Journalist's Account Cites Secret 3-Year Talks Between India, Pakistan on Kashmir
Sunday, February 22, 2009
India and Pakistan engaged in nearly three years of secret, high-level talks that narrowly missed achieving a historic breakthrough in the countries' decades-old conflict over Kashmir, according to an account set for publication today.
The negotiations, which began in 2004, produced the outlines of an accord that would have allowed a gradual demilitarization of the disputed Himalayan province, a flash point in relations between the rivals since 1947. The effort stalled in 2007, and the prospects for a settlement were further undermined by deadly terrorist attacks on Mumbai in November, the report said.
The peace initiative is described in an article by investigative journalist Steve Coll, who writes in New Yorker magazine that the two sides had "come to semicolons" in their negotiations when the effort lost steam.
The attempt ultimately failed, not because of substantive differences, Coll writes, but because declining political fortunes left Pakistan's then-president, Pervez Musharraf, without the clout he needed to sell the agreement at home. Although Musharraf fought for the deal -- as did Indian leader Manmohan Singh -- he became so weakened politically that he "couldn't sell himself," let alone a surprise peace deal with Pakistan's longtime rival, Coll says, quoting senior Pakistani and Indian officials. Musharraf resigned as president in August.
Coll, a former Washington Post managing editor who won a Pulitzer Prize in 2005 for his book "Ghost Wars," writes that the resolution of the Kashmir dispute was the cornerstone of a broad agreement that would have represented a "paradigm shift" in relations between India and Pakistan: a moving away from decades of hostility to acceptance and peaceful trade.
Under the plan, the Kashmir conflict would have been resolved through the creation of an autonomous region in which local residents could move freely and conduct trade on both sides of the territorial boundary. Over time, the border would become irrelevant, and declining violence would allow a gradual withdrawal of tens of thousands of troops that now face one another across the region's mountain passes.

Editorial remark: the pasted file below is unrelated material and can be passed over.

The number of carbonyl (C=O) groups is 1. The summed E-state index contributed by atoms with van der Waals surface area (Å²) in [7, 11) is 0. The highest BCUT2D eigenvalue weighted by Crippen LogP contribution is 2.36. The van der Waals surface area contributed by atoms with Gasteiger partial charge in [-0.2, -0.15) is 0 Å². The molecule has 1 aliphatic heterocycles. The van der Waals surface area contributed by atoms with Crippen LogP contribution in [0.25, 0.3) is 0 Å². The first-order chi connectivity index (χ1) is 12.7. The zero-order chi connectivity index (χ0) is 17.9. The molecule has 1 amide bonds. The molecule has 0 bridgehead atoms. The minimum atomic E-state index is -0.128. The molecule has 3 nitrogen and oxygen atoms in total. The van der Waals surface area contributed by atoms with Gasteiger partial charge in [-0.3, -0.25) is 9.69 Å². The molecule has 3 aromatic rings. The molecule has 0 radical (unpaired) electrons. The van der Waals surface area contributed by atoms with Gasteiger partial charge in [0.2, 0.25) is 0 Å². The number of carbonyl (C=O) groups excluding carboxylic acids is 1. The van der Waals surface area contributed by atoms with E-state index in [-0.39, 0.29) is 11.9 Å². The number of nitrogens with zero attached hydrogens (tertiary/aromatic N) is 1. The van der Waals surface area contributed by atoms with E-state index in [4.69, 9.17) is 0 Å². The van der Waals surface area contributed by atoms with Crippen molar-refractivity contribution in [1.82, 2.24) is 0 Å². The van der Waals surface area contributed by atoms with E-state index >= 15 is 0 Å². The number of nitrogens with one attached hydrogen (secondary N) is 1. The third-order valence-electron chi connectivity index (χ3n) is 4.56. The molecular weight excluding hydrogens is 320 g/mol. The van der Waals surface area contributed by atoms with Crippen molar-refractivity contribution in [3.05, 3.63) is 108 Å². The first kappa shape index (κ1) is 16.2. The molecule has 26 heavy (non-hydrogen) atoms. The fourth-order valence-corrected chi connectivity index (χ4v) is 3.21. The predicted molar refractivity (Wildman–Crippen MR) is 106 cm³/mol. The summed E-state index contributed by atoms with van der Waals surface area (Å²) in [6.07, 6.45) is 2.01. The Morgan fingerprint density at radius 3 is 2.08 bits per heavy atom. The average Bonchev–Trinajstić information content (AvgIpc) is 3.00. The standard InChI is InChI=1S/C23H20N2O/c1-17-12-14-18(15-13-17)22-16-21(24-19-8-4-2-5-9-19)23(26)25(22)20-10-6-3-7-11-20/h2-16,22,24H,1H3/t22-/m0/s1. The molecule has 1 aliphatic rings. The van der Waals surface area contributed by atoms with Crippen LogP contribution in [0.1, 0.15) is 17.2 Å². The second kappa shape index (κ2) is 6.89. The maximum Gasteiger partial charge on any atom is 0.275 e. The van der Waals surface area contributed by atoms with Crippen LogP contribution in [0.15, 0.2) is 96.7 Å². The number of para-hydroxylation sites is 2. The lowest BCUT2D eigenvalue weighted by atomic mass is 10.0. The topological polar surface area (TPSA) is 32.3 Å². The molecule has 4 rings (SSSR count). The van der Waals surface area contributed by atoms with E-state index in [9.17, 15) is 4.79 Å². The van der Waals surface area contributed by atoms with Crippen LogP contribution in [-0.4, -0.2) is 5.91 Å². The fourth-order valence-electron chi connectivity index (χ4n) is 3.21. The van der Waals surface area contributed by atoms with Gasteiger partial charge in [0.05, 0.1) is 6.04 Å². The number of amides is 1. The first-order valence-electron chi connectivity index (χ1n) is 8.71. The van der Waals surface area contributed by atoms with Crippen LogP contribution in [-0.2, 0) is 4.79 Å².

"It was huge -- I think it would have changed the basic nature of the problem," the article quoted a senior Indian official as saying. "You would have then had the freedom to remake Indo-Pakistani relations."
According to Coll's account, the secret negotiations consisted of about two dozen meetings in hotel rooms in various overseas locations. The sessions revolved around developing a document known as a "non-paper," diplomatic jargon for a negotiated text that bears no names or signatures and can "serve as a deniable but detailed basis for a deal," the article says.
The U.S. and British governments were aware of the talks and offered low-key support and advice but otherwise elected to let India and Pakistan settle their disputes unaided, the article says.
"Ultimately, any peace settlement would have to attract support in both countries' parliaments; if it were seen as a product of American or British meddling, its prospects would be dim," Coll writes.
Musharraf is portrayed as an enthusiastic supporter of the deal who succeeded in winning converts among the country's skeptical military leadership. Yet, just as the two countries were beginning to consider how to sell the plan domestically, Musharraf was compelled to seek a delay. In March 2007, as the two capitals were discussing plans for a historic summit, Musharraf became embroiled in a public feud with his country's highest court. He eventually fired the chief justice, triggering weeks of protests by lawyers and activists.
What was thought to be a temporary setback soon proved to be far more serious. "Rather than recovering, the general slipped into a political death spiral," culminating in his resignation, Coll said.
Relations -- and hopes for resuming the peace initiative -- began a downward slide after Musharraf left office. In Kashmir, anti-India fighters began an aggressive campaign of public demonstrations and terrorist attacks that seemed designed, Coll writes, to send a message: "Musharraf is gone, but the Kashmir war is alive."
In recent weeks, there have been signs of a modest thaw in Indo-Pakistani relations. Last week, The Washington Post reported that Indian and Pakistani spy agencies have been cooperating secretly in India's investigation of the Mumbai attacks, sharing highly sensitive intelligence, with the CIA serving as arbiter and mediator. Pakistan has announced criminal charges against Pakistan-based men linked to the attack and acknowledged that some of the planning for the three-day assault occurred in that country.
Yet, in the emotionally charged aftermath of the attacks, the new civilian-led government of Pakistan may not find it easy to return to negotiations on Kashmir, even if it wishes to, Coll said.
"The military is completely on board at top levels -- with a paradigm shift, to see India as an opportunity, to change domestic attitudes," a senior Pakistani official was quoted as saying. But, he reportedly added, "the public mood is out of sync."